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Friday, February 13, 2015

Cristina Fernandez de Kirchner May Face Argentina Bomb Probe

Argentine President Cristina Fernandez de Kirchner
An Argentine prosecutor has asked a federal judge to investigate President Cristina Fernandez de Kirchner over allegations she helped cover up Iranian links to a deadly 1994 bombing.

Prosecutor Gerardo Pollicita inherited the case from Alberto Nisman, who was found dead in mysterious circumstances.

The president denies the allegations, with the government calling the probe an "anti-democratic attack".

The attack on a Jewish centre killed 85 people. Iran denies being involved.

The latest prosecutor's move means the judge will have to decide whether to authorise new investigations to prove the president's alleged involvement.

In this July 18, 1994 file photo, (right) firefighters and rescue workers search through the rubble of the Argentine-Israeli Mutual Association community center, after a car bomb rocked the building in downtown Buenos Aires, Argentina
The investigation looks at the 1994 bombing of a Jewish centre in Buenos Aires

If the prosecutor and the judge agree that there are enough elements to prove Ms Fernandez committed a crime, she could face prosecution and be charged.

Analysis: Ignacio de los Reyes, BBC News, Argentina

Although this was an expected move, it could not have come at a worse time for the Argentine president.

Cristina Fernandez de Kirchner was already facing criticism for the way she has been managing the Nisman case, which has become the worst crisis of her political career so far.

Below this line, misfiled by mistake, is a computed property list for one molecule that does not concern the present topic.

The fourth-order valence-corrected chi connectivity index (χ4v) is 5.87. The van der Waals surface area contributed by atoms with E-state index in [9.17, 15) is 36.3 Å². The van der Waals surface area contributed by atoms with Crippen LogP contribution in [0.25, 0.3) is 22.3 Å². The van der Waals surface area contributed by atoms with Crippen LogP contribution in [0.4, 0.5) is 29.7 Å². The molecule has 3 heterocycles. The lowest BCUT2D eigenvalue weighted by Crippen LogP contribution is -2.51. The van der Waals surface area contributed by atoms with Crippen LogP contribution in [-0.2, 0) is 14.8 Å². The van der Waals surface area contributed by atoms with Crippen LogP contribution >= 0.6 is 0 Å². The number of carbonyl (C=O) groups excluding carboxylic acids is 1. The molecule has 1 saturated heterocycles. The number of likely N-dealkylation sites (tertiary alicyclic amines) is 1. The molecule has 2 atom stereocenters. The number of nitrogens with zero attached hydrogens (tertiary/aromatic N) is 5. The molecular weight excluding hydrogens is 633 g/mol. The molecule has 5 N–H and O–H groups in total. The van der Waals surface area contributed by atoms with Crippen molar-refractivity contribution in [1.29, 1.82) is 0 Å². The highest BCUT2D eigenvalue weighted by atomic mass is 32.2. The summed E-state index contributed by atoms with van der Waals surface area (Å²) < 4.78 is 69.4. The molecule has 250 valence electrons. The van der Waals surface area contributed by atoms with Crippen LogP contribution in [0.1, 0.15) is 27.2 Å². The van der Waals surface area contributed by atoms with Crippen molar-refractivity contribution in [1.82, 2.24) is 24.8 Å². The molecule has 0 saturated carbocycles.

Now she will also face pressure from the judiciary, which is demanding an unprecedented investigation into a sitting president - one that could end up with an impeachment-like process if she is found guilty.

Meanwhile, prosecutors are calling for a massive protest on the streets of Buenos Aires next week in what is expected to become the largest anti-government march in recent years.

Opposition leaders, unions and even the Catholic Church are joining calls for a fair and independent investigation into a death that has shocked this nation.

Alberto Nisman
Before his death, Mr Nisman had published a report on the attack on the Amia Jewish centre.

He alleged that the president and others had conspired to protect Iranian suspects in the bombing case in exchange for favourable deals on oil and other goods.

Mr Nisman was found shot in the head in January, hours before he was due to give evidence to a congressional committee.

The president suggested he may have been manipulated into killing himself by rogue security agents in an attempt to discredit her.

A document written by Mr Nisman's successor said there was enough evidence to go ahead with the case.

"An investigation will be initiated with an eye toward substantiating... the accusations and whether those responsible can be held criminally responsible," Mr Pollicita wrote.

President Fernandez's cabinet chief, Jorge Capitanich, accused the courts of trying to stage a "judicial coup" by pursuing the investigation.

Anibal Fernandez, a spokesman for the presidency, said moving the case forward was a "clear manoeuvre to destabilise democracy''.

A team of police investigators arrive at Le Parc Tower where the late prosecutor
Alberto Nisman was found dead
January 14: Nisman files a 300-page report accusing President Fernandez of colluding to shield Iranian suspects.
January 18: Nisman is found dead at his apartment
January 22: President Fernandez says she is not convinced his death was suicide
January 27: The president announces she is disbanding Argentina's intelligence agency following the death
February 10: Experts find DNA from an unidentified person in Nisman's apartment
February 13: Prosecutors say they are pursuing Nisman's claims